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Marion Soubliere

Social Procurement to Woo Female-Led Firms, Among Others

businesswoman contract
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There’s a short paragraph in Budget 2018 that didn’t garner much buzz last year. But it holds hope for women-owned companies that want a bigger piece of the roughly $20 billion annual federal market.

As part of boosting the overall number of female-run firms in this country, the Government of Canada pledged to make sure its own suppliers comprise more women-owned small and medium-sized businesses. That means upping their numbers by 50 per cent. (Sadly, this would still only raise the number of women-owned businesses selling to the federal government to 15 per cent.)

Globally, more governments are leveraging their massive spending power to do good — not just to buy things. For the Government of Canada, this means changing procurement so that it can do more business with under-represented groups: small companies led by women, Indigenous peoples, persons with disabilities and visible minorities. Companies with green operating practices are also desirable.

How to increase the ranks of female suppliers?

In June 2018, the government’s Standing Committee on Government Operations and Estimates published Modernizing Federal Procurement for Small and Medium Enterprises, Women-Owned and Indigenous Businesses. This weighty tome offered 40 recommendations for achieving these goals.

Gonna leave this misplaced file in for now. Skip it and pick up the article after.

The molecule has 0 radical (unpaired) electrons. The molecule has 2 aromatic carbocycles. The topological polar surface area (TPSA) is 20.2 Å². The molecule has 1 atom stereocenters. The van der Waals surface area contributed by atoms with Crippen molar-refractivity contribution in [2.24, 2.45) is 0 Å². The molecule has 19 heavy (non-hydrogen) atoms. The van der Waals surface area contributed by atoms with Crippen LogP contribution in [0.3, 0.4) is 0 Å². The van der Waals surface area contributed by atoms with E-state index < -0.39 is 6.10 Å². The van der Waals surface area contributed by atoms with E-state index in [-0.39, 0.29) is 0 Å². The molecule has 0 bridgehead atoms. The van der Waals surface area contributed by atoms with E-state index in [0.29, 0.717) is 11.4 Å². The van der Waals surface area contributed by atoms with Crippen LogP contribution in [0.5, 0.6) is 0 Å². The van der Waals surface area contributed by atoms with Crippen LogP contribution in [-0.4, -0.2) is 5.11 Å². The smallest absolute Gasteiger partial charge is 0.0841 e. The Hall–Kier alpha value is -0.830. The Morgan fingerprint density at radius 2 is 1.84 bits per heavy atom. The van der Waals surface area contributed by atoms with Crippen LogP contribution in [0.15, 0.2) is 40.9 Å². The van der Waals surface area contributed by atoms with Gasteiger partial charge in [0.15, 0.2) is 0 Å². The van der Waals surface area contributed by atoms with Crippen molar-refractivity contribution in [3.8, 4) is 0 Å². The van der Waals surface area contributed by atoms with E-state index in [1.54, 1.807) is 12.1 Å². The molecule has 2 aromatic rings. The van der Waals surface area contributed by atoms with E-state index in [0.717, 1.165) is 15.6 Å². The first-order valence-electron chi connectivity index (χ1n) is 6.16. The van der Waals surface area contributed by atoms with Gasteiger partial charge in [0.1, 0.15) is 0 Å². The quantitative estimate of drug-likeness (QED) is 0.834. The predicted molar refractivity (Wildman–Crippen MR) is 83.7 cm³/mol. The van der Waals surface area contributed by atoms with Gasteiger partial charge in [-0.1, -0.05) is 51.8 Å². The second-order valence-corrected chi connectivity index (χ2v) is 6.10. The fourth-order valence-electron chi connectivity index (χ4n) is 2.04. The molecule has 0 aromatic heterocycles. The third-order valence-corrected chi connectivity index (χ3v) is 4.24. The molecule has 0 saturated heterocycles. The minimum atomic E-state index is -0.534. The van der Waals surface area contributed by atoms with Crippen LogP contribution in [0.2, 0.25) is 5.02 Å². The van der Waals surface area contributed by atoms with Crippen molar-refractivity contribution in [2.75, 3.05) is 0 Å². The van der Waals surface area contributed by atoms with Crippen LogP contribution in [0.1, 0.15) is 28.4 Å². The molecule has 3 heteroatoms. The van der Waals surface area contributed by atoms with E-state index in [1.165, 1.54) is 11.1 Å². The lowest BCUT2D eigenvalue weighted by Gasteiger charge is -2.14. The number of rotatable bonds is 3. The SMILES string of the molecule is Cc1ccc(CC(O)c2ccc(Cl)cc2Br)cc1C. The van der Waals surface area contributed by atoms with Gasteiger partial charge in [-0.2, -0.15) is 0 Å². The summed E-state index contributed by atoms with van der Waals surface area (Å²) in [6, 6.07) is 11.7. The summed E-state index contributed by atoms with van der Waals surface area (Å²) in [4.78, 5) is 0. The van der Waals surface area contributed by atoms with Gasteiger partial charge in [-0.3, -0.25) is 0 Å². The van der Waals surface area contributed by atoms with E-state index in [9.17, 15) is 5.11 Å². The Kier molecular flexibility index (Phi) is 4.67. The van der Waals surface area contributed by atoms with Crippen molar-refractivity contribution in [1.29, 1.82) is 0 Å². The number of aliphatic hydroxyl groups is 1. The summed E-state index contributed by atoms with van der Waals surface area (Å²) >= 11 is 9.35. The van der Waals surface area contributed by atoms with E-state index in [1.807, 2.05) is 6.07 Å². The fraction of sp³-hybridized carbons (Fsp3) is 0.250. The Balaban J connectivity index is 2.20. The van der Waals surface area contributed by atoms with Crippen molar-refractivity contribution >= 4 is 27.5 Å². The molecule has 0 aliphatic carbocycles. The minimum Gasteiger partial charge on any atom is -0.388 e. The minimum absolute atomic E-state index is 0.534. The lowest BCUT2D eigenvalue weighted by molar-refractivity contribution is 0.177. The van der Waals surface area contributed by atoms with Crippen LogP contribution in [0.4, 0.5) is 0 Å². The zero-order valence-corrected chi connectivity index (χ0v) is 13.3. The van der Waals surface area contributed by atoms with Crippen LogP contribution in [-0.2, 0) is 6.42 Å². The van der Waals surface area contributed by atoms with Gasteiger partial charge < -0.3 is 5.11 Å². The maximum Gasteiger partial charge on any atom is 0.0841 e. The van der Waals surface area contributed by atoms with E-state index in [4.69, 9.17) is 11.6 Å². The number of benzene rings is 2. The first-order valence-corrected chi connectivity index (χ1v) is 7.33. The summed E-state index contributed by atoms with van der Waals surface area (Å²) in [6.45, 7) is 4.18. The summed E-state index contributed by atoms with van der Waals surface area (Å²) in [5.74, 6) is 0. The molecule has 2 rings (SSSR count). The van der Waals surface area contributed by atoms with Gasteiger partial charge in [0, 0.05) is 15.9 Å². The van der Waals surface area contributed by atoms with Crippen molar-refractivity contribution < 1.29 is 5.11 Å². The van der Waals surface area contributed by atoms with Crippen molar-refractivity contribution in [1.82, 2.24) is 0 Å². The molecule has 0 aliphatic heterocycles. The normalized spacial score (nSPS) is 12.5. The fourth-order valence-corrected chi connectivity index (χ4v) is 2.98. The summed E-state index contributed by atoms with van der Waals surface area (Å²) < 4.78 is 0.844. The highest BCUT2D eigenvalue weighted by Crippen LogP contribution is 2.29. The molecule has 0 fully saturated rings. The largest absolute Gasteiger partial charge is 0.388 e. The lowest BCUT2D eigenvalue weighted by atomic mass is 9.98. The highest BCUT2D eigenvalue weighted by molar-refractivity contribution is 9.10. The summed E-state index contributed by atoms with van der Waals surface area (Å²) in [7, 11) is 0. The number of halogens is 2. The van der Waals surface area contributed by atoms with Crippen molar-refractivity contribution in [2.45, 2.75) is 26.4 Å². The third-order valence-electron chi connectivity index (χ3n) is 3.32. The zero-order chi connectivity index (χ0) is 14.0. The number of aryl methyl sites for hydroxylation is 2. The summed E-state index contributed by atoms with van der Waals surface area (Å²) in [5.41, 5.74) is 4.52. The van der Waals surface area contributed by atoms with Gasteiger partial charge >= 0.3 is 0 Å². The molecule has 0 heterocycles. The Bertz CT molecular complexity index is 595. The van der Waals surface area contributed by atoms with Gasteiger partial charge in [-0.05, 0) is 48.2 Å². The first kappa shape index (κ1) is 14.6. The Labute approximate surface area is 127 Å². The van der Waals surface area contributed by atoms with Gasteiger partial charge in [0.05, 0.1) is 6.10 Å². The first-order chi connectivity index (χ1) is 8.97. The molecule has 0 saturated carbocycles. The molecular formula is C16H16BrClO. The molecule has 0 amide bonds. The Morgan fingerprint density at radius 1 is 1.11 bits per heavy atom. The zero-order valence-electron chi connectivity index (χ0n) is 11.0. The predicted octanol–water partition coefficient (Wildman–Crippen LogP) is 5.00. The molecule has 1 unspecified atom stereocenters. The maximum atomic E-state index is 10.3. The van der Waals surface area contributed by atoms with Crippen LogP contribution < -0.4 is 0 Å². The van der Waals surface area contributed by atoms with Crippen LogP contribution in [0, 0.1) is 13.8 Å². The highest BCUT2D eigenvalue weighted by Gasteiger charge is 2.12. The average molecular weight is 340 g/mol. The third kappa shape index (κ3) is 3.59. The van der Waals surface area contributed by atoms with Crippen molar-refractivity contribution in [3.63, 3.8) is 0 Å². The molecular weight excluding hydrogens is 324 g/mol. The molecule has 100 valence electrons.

So how would the Government of Canada increase the number of contracts it signs with women entrepreneurs? This is still being studied, but one possibility is to set targets.

With most Editors Canada members being women, the siren call of the federal market becomes even stronger. If you want to learn about the rules for selling to the Government of Canada, read my previous blog posts on the topic.

Get on ProServices, pronto

One of the smartest things a solopreneur can do right now is get on ProServices. The next deadline to apply is Friday, June 28.

Firms on government-wide supply tools such as ProServices will appear in catalogues on the government’s new e-commerce site. This portal will publish all Canadian public sector tenders — not just federal ones — that are subject to the Canada-European Union Comprehensive Economic and Trade Agreement. Other public entities like provincial, territorial and municipal governments can choose to shop from these catalogues, too.

Lastly, editors vying to break into the federal market should brush up on the Government of Canada’s Content Style Guide. They can also download an English or French recording of an Editors Canada webinar on web writing and this style guide, presented by Government of Canada web guru Julie Dufour (free for Editors Canada members).


Marion Soublière of M.E.S. Editing and Writing Services in Ottawa will present “Winning contracts with the Government of Canada” at Editors Canada’s Conference 2019 in Halifax, June 7 to 9.


The Editors’ Weekly is the official blog of Editors Canada. Contact us.


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